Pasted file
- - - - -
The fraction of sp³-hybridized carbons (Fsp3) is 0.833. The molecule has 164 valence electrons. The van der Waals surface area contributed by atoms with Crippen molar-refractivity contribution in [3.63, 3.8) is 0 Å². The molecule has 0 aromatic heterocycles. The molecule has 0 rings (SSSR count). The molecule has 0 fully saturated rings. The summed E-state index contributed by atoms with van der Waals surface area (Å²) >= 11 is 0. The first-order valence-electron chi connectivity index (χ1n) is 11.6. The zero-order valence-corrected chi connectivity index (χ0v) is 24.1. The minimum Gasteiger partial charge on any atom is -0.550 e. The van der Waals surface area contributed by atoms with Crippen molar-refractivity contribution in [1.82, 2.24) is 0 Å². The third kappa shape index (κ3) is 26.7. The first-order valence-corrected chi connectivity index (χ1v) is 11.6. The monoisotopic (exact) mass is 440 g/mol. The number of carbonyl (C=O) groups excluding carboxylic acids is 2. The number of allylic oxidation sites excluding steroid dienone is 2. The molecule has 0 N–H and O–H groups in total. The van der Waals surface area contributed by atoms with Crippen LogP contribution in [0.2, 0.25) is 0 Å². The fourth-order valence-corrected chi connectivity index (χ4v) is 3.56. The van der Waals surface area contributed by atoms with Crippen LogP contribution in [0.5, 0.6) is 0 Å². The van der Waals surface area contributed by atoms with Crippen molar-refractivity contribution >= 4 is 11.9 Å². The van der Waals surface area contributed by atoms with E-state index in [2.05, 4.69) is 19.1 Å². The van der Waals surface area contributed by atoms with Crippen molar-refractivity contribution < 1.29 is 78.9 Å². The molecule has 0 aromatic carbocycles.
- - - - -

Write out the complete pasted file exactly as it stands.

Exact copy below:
The fraction of sp³-hybridized carbons (Fsp3) is 0.833. The molecule has 164 valence electrons. The van der Waals surface area contributed by atoms with Crippen molar-refractivity contribution in [3.63, 3.8) is 0 Å². The molecule has 0 aromatic heterocycles. The molecule has 0 rings (SSSR count). The molecule has 0 fully saturated rings. The summed E-state index contributed by atoms with van der Waals surface area (Å²) >= 11 is 0. The first-order valence-electron chi connectivity index (χ1n) is 11.6. The zero-order valence-corrected chi connectivity index (χ0v) is 24.1. The minimum Gasteiger partial charge on any atom is -0.550 e. The van der Waals surface area contributed by atoms with Crippen molar-refractivity contribution in [1.82, 2.24) is 0 Å². The third kappa shape index (κ3) is 26.7. The first-order valence-corrected chi connectivity index (χ1v) is 11.6. The monoisotopic (exact) mass is 440 g/mol. The number of carbonyl (C=O) groups excluding carboxylic acids is 2. The number of allylic oxidation sites excluding steroid dienone is 2. The molecule has 0 N–H and O–H groups in total. The van der Waals surface area contributed by atoms with Crippen LogP contribution in [0.2, 0.25) is 0 Å². The fourth-order valence-corrected chi connectivity index (χ4v) is 3.56. The van der Waals surface area contributed by atoms with Crippen LogP contribution in [0.5, 0.6) is 0 Å². The van der Waals surface area contributed by atoms with Crippen molar-refractivity contribution >= 4 is 11.9 Å². The van der Waals surface area contributed by atoms with E-state index in [2.05, 4.69) is 19.1 Å². The van der Waals surface area contributed by atoms with Crippen molar-refractivity contribution < 1.29 is 78.9 Å². The molecule has 0 aromatic carbocycles.